I was really pleased to read this article, on many occasions I have been faced with a development project where the distance between the as is and desired destination is much further than the participants think, often for good reasons but sometimes due to arrogance - the latter being much more difficult to manage.
The shame is that it takes a very confident person to admit they don't know something, very few companies create an environment where employees and certainly senior exec's are even given the time and space for personal development.
An american philosopher called Nicholas Butler said "An expert is one who knows more and more about less and less until he knows absolutely everything about nothing" which seems quite apt in this situation.
Personal and professional development is more than just updating necessary qualifications or brushing up on leadership skills, it is also about keeping relevant, energised and focused.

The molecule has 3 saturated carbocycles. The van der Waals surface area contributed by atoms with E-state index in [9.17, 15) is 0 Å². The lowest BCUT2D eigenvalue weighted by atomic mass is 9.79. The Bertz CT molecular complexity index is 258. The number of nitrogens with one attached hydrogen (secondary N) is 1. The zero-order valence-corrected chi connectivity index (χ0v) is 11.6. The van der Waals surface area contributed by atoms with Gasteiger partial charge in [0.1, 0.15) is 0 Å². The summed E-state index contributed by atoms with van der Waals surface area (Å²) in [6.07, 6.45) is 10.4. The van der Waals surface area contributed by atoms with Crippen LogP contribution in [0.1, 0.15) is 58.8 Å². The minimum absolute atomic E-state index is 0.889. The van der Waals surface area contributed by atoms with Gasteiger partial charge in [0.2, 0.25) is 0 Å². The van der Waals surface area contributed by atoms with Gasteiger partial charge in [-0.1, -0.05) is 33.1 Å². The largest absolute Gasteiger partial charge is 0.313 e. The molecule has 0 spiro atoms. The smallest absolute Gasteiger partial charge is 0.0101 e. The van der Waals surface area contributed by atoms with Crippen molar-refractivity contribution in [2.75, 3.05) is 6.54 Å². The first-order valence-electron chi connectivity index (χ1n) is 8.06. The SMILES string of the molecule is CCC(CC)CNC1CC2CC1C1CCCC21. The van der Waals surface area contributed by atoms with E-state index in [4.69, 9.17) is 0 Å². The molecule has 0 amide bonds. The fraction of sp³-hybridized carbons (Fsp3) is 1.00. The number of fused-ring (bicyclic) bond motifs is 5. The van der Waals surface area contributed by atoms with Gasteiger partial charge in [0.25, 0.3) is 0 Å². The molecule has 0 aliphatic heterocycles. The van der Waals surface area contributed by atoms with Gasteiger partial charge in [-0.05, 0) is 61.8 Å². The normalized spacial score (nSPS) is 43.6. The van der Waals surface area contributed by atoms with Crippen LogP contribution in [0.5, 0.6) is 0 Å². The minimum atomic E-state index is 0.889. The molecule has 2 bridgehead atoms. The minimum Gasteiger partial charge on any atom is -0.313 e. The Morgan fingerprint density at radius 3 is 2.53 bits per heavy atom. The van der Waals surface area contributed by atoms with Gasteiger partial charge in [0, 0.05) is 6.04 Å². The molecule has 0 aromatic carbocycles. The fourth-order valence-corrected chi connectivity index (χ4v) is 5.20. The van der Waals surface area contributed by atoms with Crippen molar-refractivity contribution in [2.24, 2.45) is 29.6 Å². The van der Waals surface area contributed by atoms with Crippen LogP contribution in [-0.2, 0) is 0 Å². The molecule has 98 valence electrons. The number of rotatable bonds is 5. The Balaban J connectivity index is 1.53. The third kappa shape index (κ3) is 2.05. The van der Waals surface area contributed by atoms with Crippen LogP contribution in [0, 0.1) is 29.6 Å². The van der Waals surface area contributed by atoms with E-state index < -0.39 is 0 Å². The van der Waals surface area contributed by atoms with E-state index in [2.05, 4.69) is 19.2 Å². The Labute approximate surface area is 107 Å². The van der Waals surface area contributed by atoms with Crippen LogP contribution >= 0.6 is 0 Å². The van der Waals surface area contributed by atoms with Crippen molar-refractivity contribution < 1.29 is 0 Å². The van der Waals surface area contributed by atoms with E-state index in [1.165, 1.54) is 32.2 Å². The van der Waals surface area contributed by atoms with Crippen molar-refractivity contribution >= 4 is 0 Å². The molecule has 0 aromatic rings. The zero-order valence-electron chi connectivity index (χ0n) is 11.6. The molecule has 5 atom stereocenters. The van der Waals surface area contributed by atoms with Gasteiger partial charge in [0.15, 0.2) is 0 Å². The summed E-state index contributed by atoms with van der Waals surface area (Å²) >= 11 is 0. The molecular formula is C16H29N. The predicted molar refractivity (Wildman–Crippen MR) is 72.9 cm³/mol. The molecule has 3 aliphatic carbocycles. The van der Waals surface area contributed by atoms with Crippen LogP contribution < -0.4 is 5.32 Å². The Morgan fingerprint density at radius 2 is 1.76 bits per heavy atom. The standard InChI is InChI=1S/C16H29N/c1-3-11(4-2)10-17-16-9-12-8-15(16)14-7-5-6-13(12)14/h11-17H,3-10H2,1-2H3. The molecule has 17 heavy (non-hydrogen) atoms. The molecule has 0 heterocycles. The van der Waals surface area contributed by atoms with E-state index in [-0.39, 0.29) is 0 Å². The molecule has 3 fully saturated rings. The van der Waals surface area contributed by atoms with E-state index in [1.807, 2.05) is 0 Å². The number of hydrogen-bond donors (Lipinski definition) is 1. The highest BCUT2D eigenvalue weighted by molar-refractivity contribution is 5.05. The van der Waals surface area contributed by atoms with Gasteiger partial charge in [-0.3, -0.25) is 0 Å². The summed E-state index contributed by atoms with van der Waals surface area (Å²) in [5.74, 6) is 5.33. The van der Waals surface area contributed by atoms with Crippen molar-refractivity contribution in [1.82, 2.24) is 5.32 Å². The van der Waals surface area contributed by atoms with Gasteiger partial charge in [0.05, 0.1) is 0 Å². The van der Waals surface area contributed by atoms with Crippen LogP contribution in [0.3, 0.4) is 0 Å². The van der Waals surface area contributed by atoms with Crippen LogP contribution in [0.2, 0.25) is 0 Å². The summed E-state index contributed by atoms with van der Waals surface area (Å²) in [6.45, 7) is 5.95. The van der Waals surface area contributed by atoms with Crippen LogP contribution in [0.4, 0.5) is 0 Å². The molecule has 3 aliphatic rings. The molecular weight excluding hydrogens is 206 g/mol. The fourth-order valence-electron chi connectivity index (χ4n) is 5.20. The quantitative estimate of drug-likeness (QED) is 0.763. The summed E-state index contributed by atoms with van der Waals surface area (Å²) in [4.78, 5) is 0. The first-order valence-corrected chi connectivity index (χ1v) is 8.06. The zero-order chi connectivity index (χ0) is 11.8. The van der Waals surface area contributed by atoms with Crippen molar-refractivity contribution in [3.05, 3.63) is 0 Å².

Unconscious incompetence is a pervasive and escalating problem, especially in fast-paced industries where knowledge and skills need constant updating. Organizations can only address it with more adaptive, individualized corporate learning programs and by promoting a culture of continues improvement. With a mindful approach that allows learners to probe their knowledge, uncover what they don’t know, and admit when they are unclear, incompetence is uncovered and, thus, no longer unconscious: Employees know what they don’t know and their employers can do something about it